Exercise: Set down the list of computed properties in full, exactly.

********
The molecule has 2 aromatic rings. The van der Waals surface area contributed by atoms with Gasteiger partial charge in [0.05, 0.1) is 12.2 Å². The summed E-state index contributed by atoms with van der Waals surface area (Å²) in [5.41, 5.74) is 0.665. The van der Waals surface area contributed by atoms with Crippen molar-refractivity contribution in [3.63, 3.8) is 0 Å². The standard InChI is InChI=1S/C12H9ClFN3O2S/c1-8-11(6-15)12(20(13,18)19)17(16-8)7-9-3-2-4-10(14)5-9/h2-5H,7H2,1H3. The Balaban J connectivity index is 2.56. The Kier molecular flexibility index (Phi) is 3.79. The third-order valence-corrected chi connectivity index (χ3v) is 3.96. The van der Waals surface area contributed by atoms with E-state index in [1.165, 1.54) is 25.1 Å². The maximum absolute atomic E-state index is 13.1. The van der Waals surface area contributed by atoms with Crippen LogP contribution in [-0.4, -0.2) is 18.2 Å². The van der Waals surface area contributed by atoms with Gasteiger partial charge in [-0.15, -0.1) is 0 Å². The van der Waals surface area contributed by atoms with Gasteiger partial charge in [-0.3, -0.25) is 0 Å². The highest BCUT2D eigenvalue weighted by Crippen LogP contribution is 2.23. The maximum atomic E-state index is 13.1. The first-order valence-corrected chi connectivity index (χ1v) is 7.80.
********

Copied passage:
The molecule has 2 aromatic rings. The van der Waals surface area contributed by atoms with Gasteiger partial charge in [0.05, 0.1) is 12.2 Å². The summed E-state index contributed by atoms with van der Waals surface area (Å²) in [5.41, 5.74) is 0.665. The van der Waals surface area contributed by atoms with Crippen molar-refractivity contribution in [3.63, 3.8) is 0 Å². The standard InChI is InChI=1S/C12H9ClFN3O2S/c1-8-11(6-15)12(20(13,18)19)17(16-8)7-9-3-2-4-10(14)5-9/h2-5H,7H2,1H3. The Balaban J connectivity index is 2.56. The Kier molecular flexibility index (Phi) is 3.79. The third-order valence-corrected chi connectivity index (χ3v) is 3.96. The van der Waals surface area contributed by atoms with E-state index in [1.165, 1.54) is 25.1 Å². The maximum absolute atomic E-state index is 13.1. The van der Waals surface area contributed by atoms with Crippen LogP contribution in [-0.4, -0.2) is 18.2 Å². The van der Waals surface area contributed by atoms with Gasteiger partial charge in [-0.15, -0.1) is 0 Å². The van der Waals surface area contributed by atoms with Gasteiger partial charge in [-0.3, -0.25) is 0 Å². The highest BCUT2D eigenvalue weighted by Crippen LogP contribution is 2.23. The maximum atomic E-state index is 13.1. The first-order valence-corrected chi connectivity index (χ1v) is 7.80.